Now, will there still be a small segment that won't care either way? Of course. Unfortunately, these will more than likely be consumers who are very price sensitive. Those aren't the consumers that will be providing salespeople with the incomes they desire. - by pmccord
In the future you envision if a salesperson/company markets a unique value proposition are you saying it will fall on deaf ears for no other reason than it is viewed as 'marketing'? - by Mikey
I'd argue that the USP as originally intended is already dead. Still a useful side tool to help people remember you, but as a marketing tool--dead as doornail.

Certainly, there was a time when the USP was a powerful tool. Taken from the marketing guys on Madison Avenue and applied to sales, it worked extremely well for two or three decades. Then it begain its growth in popularity to the point today that everyone has their own USP.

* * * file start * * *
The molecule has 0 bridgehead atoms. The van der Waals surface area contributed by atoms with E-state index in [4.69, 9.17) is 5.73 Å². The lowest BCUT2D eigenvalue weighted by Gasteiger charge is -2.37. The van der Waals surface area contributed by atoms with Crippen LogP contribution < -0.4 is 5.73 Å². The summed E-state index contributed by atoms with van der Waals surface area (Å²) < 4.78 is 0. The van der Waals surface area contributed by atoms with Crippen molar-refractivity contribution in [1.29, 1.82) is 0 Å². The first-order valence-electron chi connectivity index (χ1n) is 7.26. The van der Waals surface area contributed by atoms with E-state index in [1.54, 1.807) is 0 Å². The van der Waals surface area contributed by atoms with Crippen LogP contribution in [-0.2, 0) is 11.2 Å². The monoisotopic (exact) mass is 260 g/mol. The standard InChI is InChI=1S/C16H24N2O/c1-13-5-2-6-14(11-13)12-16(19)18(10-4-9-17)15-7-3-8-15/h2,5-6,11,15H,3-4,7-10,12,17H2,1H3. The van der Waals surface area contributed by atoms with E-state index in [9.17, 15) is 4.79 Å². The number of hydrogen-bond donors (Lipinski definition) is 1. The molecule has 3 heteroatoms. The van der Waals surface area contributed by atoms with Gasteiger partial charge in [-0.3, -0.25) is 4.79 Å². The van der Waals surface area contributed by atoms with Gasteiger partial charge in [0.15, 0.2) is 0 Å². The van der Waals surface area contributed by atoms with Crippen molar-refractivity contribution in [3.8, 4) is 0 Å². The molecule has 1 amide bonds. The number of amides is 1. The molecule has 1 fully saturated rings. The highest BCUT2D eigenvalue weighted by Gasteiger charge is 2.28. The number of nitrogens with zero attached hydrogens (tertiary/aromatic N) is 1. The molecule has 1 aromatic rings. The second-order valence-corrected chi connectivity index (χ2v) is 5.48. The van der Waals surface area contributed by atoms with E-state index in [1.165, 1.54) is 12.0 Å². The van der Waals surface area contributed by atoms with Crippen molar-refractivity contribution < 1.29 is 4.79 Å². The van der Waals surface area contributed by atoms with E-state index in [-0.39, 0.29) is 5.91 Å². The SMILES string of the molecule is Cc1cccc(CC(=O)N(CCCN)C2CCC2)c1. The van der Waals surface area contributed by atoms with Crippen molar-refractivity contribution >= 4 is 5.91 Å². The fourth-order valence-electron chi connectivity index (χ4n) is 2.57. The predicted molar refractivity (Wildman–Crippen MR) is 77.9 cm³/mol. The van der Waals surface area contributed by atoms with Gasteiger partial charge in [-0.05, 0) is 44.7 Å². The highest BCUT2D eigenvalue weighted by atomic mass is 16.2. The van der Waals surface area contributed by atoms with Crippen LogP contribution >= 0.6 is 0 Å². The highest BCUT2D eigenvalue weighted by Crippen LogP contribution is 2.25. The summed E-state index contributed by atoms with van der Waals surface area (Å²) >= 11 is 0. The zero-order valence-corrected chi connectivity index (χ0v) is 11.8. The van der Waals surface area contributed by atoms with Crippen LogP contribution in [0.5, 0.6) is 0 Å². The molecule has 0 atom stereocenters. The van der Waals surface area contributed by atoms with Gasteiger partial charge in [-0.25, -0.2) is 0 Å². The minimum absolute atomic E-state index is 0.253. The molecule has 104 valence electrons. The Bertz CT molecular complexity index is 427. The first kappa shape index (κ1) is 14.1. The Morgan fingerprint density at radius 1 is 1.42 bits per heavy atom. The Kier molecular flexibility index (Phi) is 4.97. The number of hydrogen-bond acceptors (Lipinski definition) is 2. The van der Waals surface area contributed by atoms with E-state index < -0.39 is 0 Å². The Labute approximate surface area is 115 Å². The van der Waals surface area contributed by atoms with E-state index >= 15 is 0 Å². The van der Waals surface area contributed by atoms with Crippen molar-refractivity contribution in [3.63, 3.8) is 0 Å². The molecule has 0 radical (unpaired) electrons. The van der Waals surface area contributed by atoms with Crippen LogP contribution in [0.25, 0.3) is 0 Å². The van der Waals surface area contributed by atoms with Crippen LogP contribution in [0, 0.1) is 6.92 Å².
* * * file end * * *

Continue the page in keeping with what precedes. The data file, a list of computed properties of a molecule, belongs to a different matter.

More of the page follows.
The problem is just how many ways can a Realtor, insurance agent, attorney, networking salesperson, telephony salesperson, or anyone else describe the results of what they do? A few dozen? A couple hundred? There's no longer anything unique about a USP. They are accepted as just another way someone describes themselves. Although when adopted from marketing it had great impact, today it is useful primarily to help a prospect remember you--if they don't get it mixed up all the other same sounding USP's they've heard.

Does this mean it isn't still being preached as part of the gospel of sales by many? Certainly it is. And I don't disagree that it's a somewhat useful tool. But it isn't going to get anyone to stop and say, "Wow! How do you do that!" anymore. Today, the typical response is "Oh, you sell insurance, huh?" - by pmccord
In the future you envision what type of personal marketing will still be in use by the "experts" and how will it be different from what we see today? - by Mikey